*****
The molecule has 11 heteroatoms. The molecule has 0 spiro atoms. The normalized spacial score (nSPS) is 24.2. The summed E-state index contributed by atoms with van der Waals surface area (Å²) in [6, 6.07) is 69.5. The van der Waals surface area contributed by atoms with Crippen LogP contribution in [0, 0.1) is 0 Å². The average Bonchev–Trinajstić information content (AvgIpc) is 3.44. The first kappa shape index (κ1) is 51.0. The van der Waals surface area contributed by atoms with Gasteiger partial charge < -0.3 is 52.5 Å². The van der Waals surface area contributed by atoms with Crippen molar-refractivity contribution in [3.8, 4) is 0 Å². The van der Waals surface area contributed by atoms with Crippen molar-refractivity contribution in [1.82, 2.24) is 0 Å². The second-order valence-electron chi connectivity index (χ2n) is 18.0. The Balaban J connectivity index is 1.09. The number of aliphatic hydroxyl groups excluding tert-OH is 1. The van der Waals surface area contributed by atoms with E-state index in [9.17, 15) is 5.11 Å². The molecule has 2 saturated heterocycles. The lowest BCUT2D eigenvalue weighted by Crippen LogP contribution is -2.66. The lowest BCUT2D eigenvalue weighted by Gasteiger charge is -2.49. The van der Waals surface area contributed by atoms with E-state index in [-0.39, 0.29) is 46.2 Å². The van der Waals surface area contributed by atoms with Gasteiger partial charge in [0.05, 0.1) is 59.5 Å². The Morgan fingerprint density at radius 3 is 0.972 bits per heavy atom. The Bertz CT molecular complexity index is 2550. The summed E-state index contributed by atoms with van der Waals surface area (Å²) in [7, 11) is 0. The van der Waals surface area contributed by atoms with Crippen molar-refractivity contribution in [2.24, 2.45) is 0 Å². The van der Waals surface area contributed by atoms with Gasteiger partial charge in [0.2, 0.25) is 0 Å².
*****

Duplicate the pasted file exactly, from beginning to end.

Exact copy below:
The molecule has 11 heteroatoms. The molecule has 0 spiro atoms. The normalized spacial score (nSPS) is 24.2. The summed E-state index contributed by atoms with van der Waals surface area (Å²) in [6, 6.07) is 69.5. The van der Waals surface area contributed by atoms with Crippen LogP contribution in [0, 0.1) is 0 Å². The average Bonchev–Trinajstić information content (AvgIpc) is 3.44. The first kappa shape index (κ1) is 51.0. The van der Waals surface area contributed by atoms with Gasteiger partial charge < -0.3 is 52.5 Å². The van der Waals surface area contributed by atoms with Crippen molar-refractivity contribution in [3.8, 4) is 0 Å². The van der Waals surface area contributed by atoms with Crippen molar-refractivity contribution in [1.82, 2.24) is 0 Å². The second-order valence-electron chi connectivity index (χ2n) is 18.0. The Balaban J connectivity index is 1.09. The number of aliphatic hydroxyl groups excluding tert-OH is 1. The van der Waals surface area contributed by atoms with E-state index in [9.17, 15) is 5.11 Å². The molecule has 2 saturated heterocycles. The lowest BCUT2D eigenvalue weighted by Crippen LogP contribution is -2.66. The lowest BCUT2D eigenvalue weighted by Gasteiger charge is -2.49. The van der Waals surface area contributed by atoms with E-state index in [-0.39, 0.29) is 46.2 Å². The van der Waals surface area contributed by atoms with Gasteiger partial charge in [0.05, 0.1) is 59.5 Å². The Morgan fingerprint density at radius 3 is 0.972 bits per heavy atom. The Bertz CT molecular complexity index is 2550. The summed E-state index contributed by atoms with van der Waals surface area (Å²) in [7, 11) is 0. The van der Waals surface area contributed by atoms with Crippen molar-refractivity contribution in [2.24, 2.45) is 0 Å². The van der Waals surface area contributed by atoms with Gasteiger partial charge in [0.2, 0.25) is 0 Å².